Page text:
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I want to write a simple Validate Method like FluentValidation

I wrote this simple code:

public static class ExtensionMethods<T> where T : class 
    public static bool Validate(Func<T, bool> expression)
        //What I should write?????

I don't know what should I write in method body and how I can use that.

EDIT 1 :

I want to write such this code for all objects:

ExtensionMethods<MyObject>.Validate(o=>o.ID == 1).AddMessage(....
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First point if validate returns bool then how do you call AddMessage on it? –  Preet Sangha Sep 15 '12 at 8:08

1 Answer 1

up vote 5 down vote accepted

First of all, the key to fluent interfaces is that your methods - Validate, in this case - don't return bool, but rather return an object that can be called again. So let's say it's T here. Additionally, you're not really using extension method syntax, you're just defining a static method. And one last thing before we start - you set the generic parameter T in your class definition, but that's not the right thing to do for static classes, since they are never instantiated with any specific generic parameter. You need to add it to the method signature, not the class signature:

So here's your method with those two changes:

public static class ExtensionMethods
    public static T Validate<T>(this T myObj, Func<T, bool> expression) 
         where T : class

Now, what you want to do in there, you just call the validation expression. It's a delegate, so you just call it as if it were a function, passing it the first parameter, your MyObject, as the parameter. If it returns false, I assume the whole statement will throw an exception:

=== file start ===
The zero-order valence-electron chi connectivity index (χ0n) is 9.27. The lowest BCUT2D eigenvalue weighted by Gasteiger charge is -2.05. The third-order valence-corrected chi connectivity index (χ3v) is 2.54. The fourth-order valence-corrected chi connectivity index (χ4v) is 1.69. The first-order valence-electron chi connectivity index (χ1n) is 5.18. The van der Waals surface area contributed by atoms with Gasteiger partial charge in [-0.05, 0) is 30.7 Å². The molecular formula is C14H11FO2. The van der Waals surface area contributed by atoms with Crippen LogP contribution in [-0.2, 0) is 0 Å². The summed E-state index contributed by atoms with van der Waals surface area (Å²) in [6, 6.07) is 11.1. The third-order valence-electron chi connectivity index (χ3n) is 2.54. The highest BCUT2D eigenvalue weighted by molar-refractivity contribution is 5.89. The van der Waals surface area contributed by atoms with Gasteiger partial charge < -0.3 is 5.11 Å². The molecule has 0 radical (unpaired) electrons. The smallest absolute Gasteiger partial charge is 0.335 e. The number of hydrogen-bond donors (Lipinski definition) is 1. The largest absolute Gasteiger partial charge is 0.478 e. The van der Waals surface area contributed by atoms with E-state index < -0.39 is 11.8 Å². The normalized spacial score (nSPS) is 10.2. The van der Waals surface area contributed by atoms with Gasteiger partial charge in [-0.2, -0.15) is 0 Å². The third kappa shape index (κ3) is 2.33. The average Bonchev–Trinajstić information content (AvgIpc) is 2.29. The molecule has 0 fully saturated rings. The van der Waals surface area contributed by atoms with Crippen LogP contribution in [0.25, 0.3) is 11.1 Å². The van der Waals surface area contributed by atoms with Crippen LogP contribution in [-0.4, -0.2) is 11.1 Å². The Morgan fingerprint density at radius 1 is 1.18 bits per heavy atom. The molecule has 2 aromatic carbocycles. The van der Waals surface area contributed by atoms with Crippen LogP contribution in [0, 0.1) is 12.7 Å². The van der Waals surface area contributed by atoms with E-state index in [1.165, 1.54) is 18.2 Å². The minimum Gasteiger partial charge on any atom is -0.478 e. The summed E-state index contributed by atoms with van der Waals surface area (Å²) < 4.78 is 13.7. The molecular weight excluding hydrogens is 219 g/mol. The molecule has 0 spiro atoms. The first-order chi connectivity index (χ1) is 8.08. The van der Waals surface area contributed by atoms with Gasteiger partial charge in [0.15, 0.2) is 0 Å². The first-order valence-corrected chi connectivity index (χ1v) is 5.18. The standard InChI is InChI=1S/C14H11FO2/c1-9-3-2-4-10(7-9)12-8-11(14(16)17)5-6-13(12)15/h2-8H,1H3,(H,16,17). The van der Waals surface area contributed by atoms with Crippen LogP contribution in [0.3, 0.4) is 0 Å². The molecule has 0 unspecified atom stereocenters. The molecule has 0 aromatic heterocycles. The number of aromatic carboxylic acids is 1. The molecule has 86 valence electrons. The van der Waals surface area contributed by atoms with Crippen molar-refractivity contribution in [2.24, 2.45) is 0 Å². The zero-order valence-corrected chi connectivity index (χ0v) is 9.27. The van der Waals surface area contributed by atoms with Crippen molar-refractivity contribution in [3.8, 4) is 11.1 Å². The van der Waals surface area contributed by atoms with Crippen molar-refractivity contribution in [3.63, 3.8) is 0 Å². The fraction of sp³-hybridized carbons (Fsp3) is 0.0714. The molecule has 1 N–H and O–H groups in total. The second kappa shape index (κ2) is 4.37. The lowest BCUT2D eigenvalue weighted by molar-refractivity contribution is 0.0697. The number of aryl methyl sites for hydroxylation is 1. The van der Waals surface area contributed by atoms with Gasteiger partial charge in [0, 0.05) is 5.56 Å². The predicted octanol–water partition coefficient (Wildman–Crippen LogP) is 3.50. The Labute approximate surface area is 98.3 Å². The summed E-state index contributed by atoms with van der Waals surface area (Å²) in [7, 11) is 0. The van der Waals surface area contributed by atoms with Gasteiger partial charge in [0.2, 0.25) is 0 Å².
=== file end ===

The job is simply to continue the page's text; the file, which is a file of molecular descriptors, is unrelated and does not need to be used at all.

public static T Validate(this T myObj, Func<T, bool> expression)
    if (expression(myObj))
         return myObj; // Return the object for further processing.
         throw new OhNoValidationFailedException("aaaaaaaaahhh!");

You can now use it like this:

MyObject myObject = new MyObject();
myObject.Validate(o => o.MyProperty == 7).Do().Something().Else();
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Good answer, the key point is that in the question `ExtensionMethods<MyObject>' must be an object of type T. How this is achieved is tricky one. However using this extension method syntax on an instance is the closest I could see. –  Preet Sangha Sep 15 '12 at 8:11
Or better yet, move the generic parameter (and generic constraint) to the method. I've added that. –  Avner Shahar-Kashtan Sep 15 '12 at 8:13
Good one. Minor improvement: you do not need the else statement ;) –  Wasp Sep 15 '12 at 9:16
Need? No. But I like the explicit if/else strucure. –  Avner Shahar-Kashtan Sep 15 '12 at 10:33

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